Angela Pozzi – Bandon, OR.
Angela is the founder, director and lead artist of the Washed Ashore Project: Art to Save the Sea, a non-profit organization dedicated to collecting plastic debris from local beaches and using it to build incredible sculptures of ocean creatures. Angela and her volunteers are responsible for removing nearly 10 tons of trash from local beaches since 2010, and her sculptures have been exhibited across Oregon, California and Alaska to educate the public about marine creatures, plastic pollution, and the need to reduce, reuse, and recycle.
From the Peak of Mount Kilimanjaro to the Coasts of Antarctica: Q+A with Ocean Hero Finalist Leah Meth
Leah Meth – New Haven, CT.
Leah, a Masters student at the Yale School of Forestry and Environmental Studies, spearheaded the youth-driven Shark Stanley Campaign, which advocated for the passage of shark and manta ray protections at the Convention on International Trade in Endangered Species (CITES) in Bangkok. The campaign, which was accompanied by an educational book titled The Adventures of Shark Stanley and Friends, began as a small group of students and grew to include an international network of over 50 organizations. Together they collected nearly 10,000 photo petitions from supporters in 135 countries. The petitions were presented to CITES delegates in March of 2013 and contributed to the passing of the protections for sharks and manta rays.
Kurt Lieber – Huntington Beach, CA.
A longtime ocean advocate and diver, Kurt founded the Ocean Defenders Alliance in 2002 to clean up abandoned and discarded fishing gear from California’s coastal waters. If not removed, this ghost gear can snare and kill sea birds, fish, and marine mammals and damage essential marine habitat. To date, Kurt’s organization, comprised of a network of hundreds of volunteer divers, has removed 22,000 lbs of nets, 20,000 lbs or marine debris and over 200 traps from our seas.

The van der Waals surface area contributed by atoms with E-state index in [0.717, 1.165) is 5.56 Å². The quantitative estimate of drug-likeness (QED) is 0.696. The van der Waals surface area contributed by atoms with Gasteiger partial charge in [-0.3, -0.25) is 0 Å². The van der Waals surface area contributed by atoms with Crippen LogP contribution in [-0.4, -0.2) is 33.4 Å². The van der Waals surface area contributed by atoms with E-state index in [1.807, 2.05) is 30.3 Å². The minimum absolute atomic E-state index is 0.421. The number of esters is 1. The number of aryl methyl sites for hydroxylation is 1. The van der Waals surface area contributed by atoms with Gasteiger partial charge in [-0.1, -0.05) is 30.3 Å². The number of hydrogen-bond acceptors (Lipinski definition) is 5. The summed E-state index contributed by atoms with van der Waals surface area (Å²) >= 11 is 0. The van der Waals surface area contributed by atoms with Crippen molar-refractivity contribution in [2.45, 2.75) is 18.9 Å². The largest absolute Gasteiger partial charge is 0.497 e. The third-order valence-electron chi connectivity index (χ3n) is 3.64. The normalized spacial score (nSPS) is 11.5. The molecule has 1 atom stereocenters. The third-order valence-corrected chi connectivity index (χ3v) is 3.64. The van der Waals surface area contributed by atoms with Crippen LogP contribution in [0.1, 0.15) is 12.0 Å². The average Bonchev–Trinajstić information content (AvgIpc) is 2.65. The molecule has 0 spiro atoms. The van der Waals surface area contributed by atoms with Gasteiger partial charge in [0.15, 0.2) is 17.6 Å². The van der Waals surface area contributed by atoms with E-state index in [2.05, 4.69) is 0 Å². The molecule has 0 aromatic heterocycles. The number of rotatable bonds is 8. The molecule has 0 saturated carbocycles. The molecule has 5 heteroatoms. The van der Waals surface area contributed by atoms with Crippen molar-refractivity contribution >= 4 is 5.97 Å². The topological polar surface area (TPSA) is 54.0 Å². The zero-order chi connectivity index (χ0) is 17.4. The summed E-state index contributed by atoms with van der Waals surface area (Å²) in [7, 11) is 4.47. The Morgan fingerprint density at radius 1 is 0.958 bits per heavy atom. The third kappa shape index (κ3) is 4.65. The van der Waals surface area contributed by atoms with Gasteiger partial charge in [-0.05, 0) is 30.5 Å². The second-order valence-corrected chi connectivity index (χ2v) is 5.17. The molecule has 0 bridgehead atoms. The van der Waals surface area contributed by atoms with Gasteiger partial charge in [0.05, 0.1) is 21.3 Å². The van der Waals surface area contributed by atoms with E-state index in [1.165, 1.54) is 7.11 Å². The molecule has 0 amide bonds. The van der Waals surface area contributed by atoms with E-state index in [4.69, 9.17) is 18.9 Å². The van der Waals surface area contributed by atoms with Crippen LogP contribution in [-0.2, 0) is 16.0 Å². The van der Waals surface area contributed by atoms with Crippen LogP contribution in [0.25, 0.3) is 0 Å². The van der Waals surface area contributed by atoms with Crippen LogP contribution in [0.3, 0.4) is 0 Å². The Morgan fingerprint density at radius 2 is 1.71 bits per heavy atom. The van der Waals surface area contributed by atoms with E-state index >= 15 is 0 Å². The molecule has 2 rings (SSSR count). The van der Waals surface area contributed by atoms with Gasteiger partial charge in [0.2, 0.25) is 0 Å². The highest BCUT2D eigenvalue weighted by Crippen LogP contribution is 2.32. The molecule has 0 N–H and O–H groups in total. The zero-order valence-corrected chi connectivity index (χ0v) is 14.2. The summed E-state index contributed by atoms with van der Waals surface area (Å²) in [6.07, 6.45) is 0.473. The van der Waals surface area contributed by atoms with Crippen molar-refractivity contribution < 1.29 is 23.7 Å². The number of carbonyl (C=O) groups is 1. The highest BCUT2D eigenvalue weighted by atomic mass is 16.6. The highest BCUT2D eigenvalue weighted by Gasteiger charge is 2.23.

Satellite Tags, Pearl Jam, and Fighting Shark Fin Soup: Q+A with Ocean Hero Finalist Dr. Neil Hammerschlag
Dr. Neil Hammerschlag – Miami, FL.
Neil is the Director of the University of Miami’s R.J. Dunlap Marine Conservation Program, which gives high school students, especially those from underserved populations, the opportunity to gain hands-on experience through “full immersion” shark research. Over 2,000 students from 40 countries have participated in shark tagging and diving expeditions. Dr. Hammerschlag was recently instrumental in protecting sharks in Florida waters when he testified for new regulations that would prohibit the recreational and commercial harvest of tiger sharks and three types of hammerhead shark. The protections went into effect on January 1, 2012.
Jean Beasley – Topsail Island, NC.
In 1997, Jean established The Karen Beasley Sea Turtle Rescue and Rehabilitation Center in memory of her daughter, who led a local effort to protect turtles before losing a battle with Leukemia at age 29. To date, Jean and her volunteers have rehabilitated and released over 300 turtles back into the wild, fought for (and won) stronger regulatory protections in North Carolina, and worked to educate the public about the threats that sea turtles face in the wild.